Kristin Murphy, Deseret News
Utah Jazz center Francisco Elson, right, grabs the rebound away from the San Antonio Spurs' Antonio McDyess and the Jazz's Paul Millsap during Friday night's basketball game at the EnergySolutions Arena in Salt Lake City. The Jazz lost the game 82-94.

MEMPHIS — The Utah Jazz didn't get run off their own court Wednesday by the Atlanta Hawks because Paul Millsap wasn't there.

The Jazz had problems on multiple levels — from defense, poor shooting, lack of energy, you name it.

But not having Millsap's services for a rare change certainly didn't help their cause — and it's still uncertain whether the Jazz will have the power forward back from his bruised right hip injury tonight in Memphis or not.

Millsap is considered a game-time decision, so it's possible he could miss only his eighth game in four-plus seasons when the Jazz visit the Grizzlies at FedEx Forum.

"That definitely hurts," Williams said about missing Millsap. "But we've had guys injured in the past. That's no excuse to come out and get beat by 20 on your home floor."

With or without Millsap, Jazz coach Jerry Sloan expects players to do their jobs.

"We missed Paul, there's no question about that. Don't misunderstand this," Sloan said. "But you've still got to do what we're capable of doing.

"Whoever's out there, you've got to execute and you've got to know what's happening and what they're doing."

Big man Francisco Elson as much as admitted he didn't help the Jazz deal without having Millsap after starting for the first time in a Utah uniform.

Elson, for whatever reason, wasn't as comfortable with the starters as he's been while being a valuable and energetic player off the bench the sparkplug of a second squad.

"It was kind of rough," Elson said of his start. "I didn't have my best performance like I wanted to. I was struggling."

Sloan believed there was plenty who shared responsibility for the Jazz's blowout loss, but he acknowledged the 34-year-old's difficult outing.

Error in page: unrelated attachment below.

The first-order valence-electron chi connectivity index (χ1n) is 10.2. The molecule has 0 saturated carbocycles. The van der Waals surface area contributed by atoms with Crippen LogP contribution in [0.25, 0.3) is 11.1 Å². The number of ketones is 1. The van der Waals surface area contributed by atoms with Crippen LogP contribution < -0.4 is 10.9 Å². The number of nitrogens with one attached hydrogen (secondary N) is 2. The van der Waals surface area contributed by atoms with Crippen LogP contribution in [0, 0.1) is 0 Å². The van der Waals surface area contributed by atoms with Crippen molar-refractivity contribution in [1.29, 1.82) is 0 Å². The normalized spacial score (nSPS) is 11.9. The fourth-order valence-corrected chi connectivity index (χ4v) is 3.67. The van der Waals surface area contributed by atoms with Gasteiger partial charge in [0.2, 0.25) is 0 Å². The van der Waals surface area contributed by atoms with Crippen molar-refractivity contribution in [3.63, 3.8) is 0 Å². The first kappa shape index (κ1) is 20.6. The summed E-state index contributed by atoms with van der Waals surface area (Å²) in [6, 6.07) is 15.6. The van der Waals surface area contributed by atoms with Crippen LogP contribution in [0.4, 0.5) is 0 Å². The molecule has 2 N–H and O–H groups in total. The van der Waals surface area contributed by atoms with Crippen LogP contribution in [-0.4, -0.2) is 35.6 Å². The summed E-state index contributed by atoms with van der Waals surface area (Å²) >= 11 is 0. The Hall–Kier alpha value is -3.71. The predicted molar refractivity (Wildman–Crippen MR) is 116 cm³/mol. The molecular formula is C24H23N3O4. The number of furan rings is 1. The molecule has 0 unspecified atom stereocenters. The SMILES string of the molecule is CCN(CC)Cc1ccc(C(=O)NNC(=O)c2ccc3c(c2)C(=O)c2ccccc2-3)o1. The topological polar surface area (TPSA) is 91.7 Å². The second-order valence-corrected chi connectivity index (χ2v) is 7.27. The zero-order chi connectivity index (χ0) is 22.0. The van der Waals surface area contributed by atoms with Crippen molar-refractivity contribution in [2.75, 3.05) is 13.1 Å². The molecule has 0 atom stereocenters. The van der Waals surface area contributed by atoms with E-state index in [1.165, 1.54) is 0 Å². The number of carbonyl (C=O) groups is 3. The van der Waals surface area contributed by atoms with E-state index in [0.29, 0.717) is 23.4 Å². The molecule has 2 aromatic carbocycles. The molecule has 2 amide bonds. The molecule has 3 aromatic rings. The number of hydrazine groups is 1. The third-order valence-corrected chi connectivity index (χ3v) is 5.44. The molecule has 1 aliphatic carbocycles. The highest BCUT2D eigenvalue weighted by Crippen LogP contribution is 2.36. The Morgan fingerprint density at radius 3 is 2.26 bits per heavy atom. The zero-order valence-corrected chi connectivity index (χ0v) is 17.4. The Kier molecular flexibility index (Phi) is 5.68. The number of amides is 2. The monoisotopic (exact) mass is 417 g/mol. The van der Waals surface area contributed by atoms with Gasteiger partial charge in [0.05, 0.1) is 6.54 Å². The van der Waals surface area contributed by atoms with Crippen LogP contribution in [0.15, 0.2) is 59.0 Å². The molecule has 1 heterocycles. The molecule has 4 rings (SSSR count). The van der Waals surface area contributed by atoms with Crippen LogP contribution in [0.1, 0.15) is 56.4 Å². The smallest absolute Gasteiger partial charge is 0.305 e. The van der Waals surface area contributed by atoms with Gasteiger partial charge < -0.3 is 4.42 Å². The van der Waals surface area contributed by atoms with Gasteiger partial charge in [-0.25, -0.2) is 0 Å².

The 7-foot Elson finished with zero points and only one rebound in 18 minutes.

"(Elson) didn't have one of his better games," Sloan said, "so that made it difficult."

Millsap averages 17.5 points and 8.0 boards, so his production was obviously missing.

"We definitely miss Paul," Kirilenko said. "He is a huge part of our team, a huge part of our offense and defense. We were definitely short of points in the paint, and he is the guy who delivers those."

The Jazz are now 4-3 without Millsap in the lineup since he joined the team in 2006.

CHANGE IN THE AIR?: Sloan has been forced to make changes to the Jazz's starting lineup in recent games, what with injuries to Kirilenko, Millsap and Raja Bell.

And he says the coaching staff evaluates daily what options might work best.

But if there's one thing Sloan appreciates, it's stability.

In other words, don't expect the Hall of Fame coach to veer away from a regular starting rotation that includes Williams, Bell, Kirilenko, Millsap and Al Jefferson anytime soon. Injuries notwithstanding, of course.

"People want to make change all the time. I'm not exactly sure that's the right thing to do at this point," Sloan said. "I have confidence if we stay together and play we'll be all right."

SURVIVAL OF THE FITTEST: The league kicked off its NBA Fit week Wednesday, and that topic was brought up amongst players.

Asked to name the Jazz's fittest player, a few teammates listed Deron Williams, Francisco Elson and Jeremy Evans.

Williams said Jefferson's name, but the fact that Big Al was teasingly pretending to interview him at the time might have played a role in that response.

Jefferson's choice was Evans. He noted that the 6-foot-9, 196-pound rookie with wild athleticism has approximately zero body fat and added with a chuckle, "I'm jealous."

(We're still waiting to see the in-depth report Jefferson was apparently working on while interviewing Williams.)

Contributing: Andrew Aragon


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